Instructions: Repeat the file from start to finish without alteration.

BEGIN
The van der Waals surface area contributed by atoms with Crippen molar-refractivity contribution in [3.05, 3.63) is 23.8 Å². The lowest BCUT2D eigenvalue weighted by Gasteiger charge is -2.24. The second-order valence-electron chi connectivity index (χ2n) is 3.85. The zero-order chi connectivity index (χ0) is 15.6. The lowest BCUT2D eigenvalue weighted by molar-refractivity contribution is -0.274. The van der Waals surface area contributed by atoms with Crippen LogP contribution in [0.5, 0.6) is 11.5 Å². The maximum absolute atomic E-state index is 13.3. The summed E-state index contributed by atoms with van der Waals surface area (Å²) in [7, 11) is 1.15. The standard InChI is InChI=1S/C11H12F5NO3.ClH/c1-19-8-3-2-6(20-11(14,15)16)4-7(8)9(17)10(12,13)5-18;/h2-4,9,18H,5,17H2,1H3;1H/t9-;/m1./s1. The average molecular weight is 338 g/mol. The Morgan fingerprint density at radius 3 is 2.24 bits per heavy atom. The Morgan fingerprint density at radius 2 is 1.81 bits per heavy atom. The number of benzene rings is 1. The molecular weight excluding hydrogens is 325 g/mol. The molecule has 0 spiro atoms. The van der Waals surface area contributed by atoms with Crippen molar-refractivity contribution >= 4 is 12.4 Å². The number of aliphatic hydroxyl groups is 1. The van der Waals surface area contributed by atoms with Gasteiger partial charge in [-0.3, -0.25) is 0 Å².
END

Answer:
The van der Waals surface area contributed by atoms with Crippen molar-refractivity contribution in [3.05, 3.63) is 23.8 Å². The lowest BCUT2D eigenvalue weighted by Gasteiger charge is -2.24. The second-order valence-electron chi connectivity index (χ2n) is 3.85. The zero-order chi connectivity index (χ0) is 15.6. The lowest BCUT2D eigenvalue weighted by molar-refractivity contribution is -0.274. The van der Waals surface area contributed by atoms with Crippen LogP contribution in [0.5, 0.6) is 11.5 Å². The maximum absolute atomic E-state index is 13.3. The summed E-state index contributed by atoms with van der Waals surface area (Å²) in [7, 11) is 1.15. The standard InChI is InChI=1S/C11H12F5NO3.ClH/c1-19-8-3-2-6(20-11(14,15)16)4-7(8)9(17)10(12,13)5-18;/h2-4,9,18H,5,17H2,1H3;1H/t9-;/m1./s1. The average molecular weight is 338 g/mol. The Morgan fingerprint density at radius 3 is 2.24 bits per heavy atom. The Morgan fingerprint density at radius 2 is 1.81 bits per heavy atom. The number of benzene rings is 1. The molecular weight excluding hydrogens is 325 g/mol. The molecule has 0 spiro atoms. The van der Waals surface area contributed by atoms with Crippen molar-refractivity contribution >= 4 is 12.4 Å². The number of aliphatic hydroxyl groups is 1. The van der Waals surface area contributed by atoms with Gasteiger partial charge in [-0.3, -0.25) is 0 Å².